July 16, 2013 5:51 pm

MetroPCS/Leap: paid and gone

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Having fought each other, the pre-paid operators have been swallowed up

If imitation is the sincerest form of flattery, it is cold comfort to the long-term shareholders of MetroPCS and Leap Wireless. The companies were recently consumed by T-Mobile and AT&T, respectively. They were fringe US wireless carriers that focused on the “pre-paid” market. Their customers, often of limited means or credit, could get a mobile phone by paying in advance for service, one month at a time.

Contrast that with how the larger players such as Verizon Wireless and AT&T required strict two-year contracts and would hand over in return a $600 iPhone for, say, $200.

In 2007, MetroPCS attempted to acquire Leap through a stock swap. MetroPCS’s shares were then trading at $26 and Leap’s were above $80. Leap demurred and the aftermath was not pretty. T-Mobile bought MetroPCS for roughly $12 a share; AT&T is paying $17 a share for Leap. Hindsight is easy but a single beefed-up pre-paid provider would have had a better chance of surviving the financial crisis, possessing the scale to compete with the national mobile networks or, at the very least, becoming a more attractive takeover target.

Still, while MetroPCS and Leap disappear, their business model has proven resilient. The T-Mobile /MetroPCS combination has branded itself as the “uncarrier” – providing flexible month-to-month plans with simplified pricing. Verizon and AT&T are slowly following suit. The latest move, announced in the past week and already being copied, allows subscribers to upgrade phones even if their existing contracts have not expired.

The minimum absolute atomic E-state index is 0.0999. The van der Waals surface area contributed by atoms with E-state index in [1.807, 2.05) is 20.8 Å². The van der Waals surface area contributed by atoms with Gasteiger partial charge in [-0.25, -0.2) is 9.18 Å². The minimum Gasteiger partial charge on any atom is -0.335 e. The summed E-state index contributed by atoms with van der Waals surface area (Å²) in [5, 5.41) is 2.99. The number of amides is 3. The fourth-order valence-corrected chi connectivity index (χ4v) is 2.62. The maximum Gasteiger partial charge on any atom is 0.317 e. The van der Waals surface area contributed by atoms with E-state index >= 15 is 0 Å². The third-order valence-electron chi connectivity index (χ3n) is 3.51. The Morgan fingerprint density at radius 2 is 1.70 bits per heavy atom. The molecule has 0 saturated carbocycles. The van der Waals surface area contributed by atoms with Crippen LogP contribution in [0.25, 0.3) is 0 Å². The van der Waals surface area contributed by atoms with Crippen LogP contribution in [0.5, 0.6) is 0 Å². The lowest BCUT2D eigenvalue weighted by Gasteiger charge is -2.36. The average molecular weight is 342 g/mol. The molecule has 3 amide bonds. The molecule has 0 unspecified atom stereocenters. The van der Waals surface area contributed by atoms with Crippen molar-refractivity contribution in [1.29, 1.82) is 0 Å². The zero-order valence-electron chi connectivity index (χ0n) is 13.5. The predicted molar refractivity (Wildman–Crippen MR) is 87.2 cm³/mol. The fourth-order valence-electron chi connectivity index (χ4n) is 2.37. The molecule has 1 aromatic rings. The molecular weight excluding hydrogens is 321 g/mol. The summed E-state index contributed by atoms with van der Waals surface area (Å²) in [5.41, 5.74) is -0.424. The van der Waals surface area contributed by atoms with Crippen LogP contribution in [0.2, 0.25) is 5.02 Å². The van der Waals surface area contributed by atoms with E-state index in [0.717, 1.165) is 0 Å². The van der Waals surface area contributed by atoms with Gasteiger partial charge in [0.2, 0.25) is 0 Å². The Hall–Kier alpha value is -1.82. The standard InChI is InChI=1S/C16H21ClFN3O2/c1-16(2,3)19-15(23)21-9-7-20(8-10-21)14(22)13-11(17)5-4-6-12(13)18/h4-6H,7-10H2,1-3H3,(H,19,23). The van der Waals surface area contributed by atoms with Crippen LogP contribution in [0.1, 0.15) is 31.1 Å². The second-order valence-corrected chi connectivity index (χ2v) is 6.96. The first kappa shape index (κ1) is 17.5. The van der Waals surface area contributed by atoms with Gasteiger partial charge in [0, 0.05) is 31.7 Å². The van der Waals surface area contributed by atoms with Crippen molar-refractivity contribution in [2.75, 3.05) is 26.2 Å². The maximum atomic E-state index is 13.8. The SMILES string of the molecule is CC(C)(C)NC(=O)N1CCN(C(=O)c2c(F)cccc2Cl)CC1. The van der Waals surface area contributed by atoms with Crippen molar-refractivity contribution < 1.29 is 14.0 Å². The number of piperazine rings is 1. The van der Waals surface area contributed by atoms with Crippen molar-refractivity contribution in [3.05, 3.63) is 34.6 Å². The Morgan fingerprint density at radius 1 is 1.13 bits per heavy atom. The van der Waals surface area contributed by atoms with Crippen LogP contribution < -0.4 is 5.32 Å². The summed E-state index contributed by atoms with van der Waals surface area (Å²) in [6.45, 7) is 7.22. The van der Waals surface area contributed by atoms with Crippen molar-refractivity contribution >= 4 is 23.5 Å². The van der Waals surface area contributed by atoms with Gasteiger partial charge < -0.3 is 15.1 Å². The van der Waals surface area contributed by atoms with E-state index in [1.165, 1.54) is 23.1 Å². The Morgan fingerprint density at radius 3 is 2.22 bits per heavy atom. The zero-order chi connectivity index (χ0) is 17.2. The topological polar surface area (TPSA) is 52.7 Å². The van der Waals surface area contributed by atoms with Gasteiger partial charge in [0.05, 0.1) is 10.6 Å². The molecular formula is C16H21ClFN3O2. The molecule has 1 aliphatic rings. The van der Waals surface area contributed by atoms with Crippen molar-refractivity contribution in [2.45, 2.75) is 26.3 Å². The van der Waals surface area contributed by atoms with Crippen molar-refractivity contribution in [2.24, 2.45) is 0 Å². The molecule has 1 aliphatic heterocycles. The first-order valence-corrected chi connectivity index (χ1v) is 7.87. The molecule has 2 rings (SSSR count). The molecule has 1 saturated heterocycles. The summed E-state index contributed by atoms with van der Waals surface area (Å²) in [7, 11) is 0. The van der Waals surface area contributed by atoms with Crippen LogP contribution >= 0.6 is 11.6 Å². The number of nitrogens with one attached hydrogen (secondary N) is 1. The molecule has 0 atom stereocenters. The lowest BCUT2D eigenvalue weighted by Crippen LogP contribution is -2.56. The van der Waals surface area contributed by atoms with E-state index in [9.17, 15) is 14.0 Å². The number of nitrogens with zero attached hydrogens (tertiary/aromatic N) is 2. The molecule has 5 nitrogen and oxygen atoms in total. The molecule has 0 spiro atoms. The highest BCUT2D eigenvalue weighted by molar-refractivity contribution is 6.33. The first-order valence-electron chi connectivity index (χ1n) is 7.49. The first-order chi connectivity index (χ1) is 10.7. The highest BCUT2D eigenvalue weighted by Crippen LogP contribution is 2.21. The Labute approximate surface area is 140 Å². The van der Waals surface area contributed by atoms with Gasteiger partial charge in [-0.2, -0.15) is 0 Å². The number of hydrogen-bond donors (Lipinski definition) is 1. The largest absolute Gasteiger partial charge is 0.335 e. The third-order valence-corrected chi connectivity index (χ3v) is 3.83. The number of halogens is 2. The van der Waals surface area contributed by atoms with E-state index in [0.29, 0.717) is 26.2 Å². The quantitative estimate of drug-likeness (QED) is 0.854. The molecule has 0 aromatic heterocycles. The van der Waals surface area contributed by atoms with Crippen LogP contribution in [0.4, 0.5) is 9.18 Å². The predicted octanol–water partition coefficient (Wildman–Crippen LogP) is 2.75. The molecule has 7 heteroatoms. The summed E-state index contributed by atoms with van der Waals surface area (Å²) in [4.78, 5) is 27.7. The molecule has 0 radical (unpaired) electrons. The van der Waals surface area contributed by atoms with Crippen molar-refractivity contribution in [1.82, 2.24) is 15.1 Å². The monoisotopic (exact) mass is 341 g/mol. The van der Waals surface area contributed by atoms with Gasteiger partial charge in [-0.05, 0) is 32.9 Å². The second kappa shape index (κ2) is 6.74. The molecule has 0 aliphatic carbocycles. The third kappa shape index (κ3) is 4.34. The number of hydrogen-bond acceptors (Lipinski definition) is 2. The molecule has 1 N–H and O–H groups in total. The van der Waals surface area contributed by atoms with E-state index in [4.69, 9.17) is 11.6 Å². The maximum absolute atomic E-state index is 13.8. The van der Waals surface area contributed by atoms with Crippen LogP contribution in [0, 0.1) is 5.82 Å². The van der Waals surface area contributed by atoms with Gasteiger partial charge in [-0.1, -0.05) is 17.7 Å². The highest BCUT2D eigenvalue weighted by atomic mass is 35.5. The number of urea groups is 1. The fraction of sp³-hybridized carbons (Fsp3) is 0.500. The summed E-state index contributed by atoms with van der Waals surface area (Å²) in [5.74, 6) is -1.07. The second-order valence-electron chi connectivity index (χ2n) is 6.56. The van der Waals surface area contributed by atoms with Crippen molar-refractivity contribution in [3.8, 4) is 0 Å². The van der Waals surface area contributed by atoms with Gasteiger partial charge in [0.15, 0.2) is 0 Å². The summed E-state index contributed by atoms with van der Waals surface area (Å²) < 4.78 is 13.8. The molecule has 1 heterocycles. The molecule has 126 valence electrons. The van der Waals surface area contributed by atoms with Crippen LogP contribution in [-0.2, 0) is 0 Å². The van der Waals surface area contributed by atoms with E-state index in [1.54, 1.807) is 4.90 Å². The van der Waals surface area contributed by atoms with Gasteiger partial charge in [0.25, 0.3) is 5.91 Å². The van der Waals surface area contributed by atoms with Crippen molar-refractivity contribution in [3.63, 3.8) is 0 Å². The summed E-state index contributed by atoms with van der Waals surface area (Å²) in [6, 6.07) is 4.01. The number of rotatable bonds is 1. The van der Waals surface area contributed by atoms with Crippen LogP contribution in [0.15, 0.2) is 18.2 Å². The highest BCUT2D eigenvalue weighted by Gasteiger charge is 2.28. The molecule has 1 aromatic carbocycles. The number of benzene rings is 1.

Verizon and AT&T still dominate the US market with traditional contract-based models, so T-Mobile has no choice but to position itself distinctly as well as try to catch up in network quality. So who finally “won” between MetroPCS and Leap? MetroPCS’s final trading price was down 70 per cent from its high; its shareholders got shares in the new T-Mobile. If Leap’s final takeout price is $17 – the offer price per share is $15, with contingent value for spectrum sales – it will be off more than 80 per cent from its high.

Email the Lex team in confidence at lex@ft.com

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